Progress was reported Tuesday by two companies withpotential treatments for protecting injured tissues.

T Cell Sciences announced preclinical results with arecombinant protein that appears to limit damage in heartattacks, and CytRx Corp. received a patent on the use andformulation of its RheothRx copolymer in treating myocardialdamage.

Both companies expect their products to have widerapplications for other diseases, and are declining to estimatepotential market sizes.

T Cell Sciences (NASDAQ:TCEL) of Cambridge, Mass., isdeveloping its protein jointly with SmithKline Beecham plc andYamanouchi Pharmaceutical Co. Ltd. Pigs treated with thehuman protein, called sCR1, had a 40 percent reduction ininfarct size after blood flow was returned to their hearts,according to data presented Tuesday by SmithKline researchersat the meeting of the International Society on Thrombosis andHaemostasis in Amsterdam, the Netherlands. By blocking thepathway by which the body normally targets damaged tissue,sCR1 may salvage cardiac tissue that would otherwise die.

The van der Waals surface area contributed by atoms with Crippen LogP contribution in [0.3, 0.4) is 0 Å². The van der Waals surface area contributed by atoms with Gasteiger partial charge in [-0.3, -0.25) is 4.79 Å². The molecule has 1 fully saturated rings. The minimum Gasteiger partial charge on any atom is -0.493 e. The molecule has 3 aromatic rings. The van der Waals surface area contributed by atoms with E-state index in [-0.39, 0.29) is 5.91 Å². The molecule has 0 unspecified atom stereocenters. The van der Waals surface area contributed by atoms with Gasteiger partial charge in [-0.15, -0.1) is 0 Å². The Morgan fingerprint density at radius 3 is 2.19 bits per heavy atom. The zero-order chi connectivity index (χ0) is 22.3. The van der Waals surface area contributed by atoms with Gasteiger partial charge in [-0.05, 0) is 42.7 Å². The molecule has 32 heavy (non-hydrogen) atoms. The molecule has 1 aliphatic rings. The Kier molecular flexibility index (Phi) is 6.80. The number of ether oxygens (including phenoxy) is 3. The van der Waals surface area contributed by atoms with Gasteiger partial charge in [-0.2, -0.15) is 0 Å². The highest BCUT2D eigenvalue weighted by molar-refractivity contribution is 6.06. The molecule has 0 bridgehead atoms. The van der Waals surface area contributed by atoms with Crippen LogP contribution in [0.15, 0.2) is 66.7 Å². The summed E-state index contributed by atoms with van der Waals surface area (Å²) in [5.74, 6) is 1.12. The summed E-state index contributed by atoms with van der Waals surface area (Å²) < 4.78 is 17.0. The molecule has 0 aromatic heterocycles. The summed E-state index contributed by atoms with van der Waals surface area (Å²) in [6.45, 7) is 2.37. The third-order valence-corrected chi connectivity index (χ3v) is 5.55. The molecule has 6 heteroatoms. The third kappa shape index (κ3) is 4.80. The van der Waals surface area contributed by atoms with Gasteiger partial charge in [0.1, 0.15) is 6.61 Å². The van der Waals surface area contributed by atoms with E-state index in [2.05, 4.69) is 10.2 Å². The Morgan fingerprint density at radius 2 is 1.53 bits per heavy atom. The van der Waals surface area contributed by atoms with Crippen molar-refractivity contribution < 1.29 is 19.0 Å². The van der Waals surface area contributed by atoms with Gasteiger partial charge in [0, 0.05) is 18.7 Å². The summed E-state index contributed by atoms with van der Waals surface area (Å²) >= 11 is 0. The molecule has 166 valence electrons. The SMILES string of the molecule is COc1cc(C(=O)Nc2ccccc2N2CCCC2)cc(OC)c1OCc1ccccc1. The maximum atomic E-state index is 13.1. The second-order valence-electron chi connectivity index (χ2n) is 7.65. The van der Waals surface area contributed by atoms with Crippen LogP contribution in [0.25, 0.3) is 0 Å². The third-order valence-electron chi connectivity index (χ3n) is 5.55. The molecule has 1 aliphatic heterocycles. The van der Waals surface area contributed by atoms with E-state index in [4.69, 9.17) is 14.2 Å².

The CytRx product, which is covered by eight other patents,acts as a physical lubricant, lowering blood viscosity toimprove flow.

CytRx (NASDAQ:CYTR) has licensed worldwide rights on itscopolymer RheothRx to Burroughs Wellcome Co. Burroughs paidthe Norcross, Ga., company $250,000 when it received thelicense last April. Burroughs is testing RheothRx for safetyand efficacy for a variety of diseases marked by ischemia, orlow blood flow to tissues. Phase II clinical trials in heartattack, stroke and sickle cell anemia are expected to startbefore year's end, CytRx said.

-- Roberta Friedman, Ph.D. Special to BioWorld

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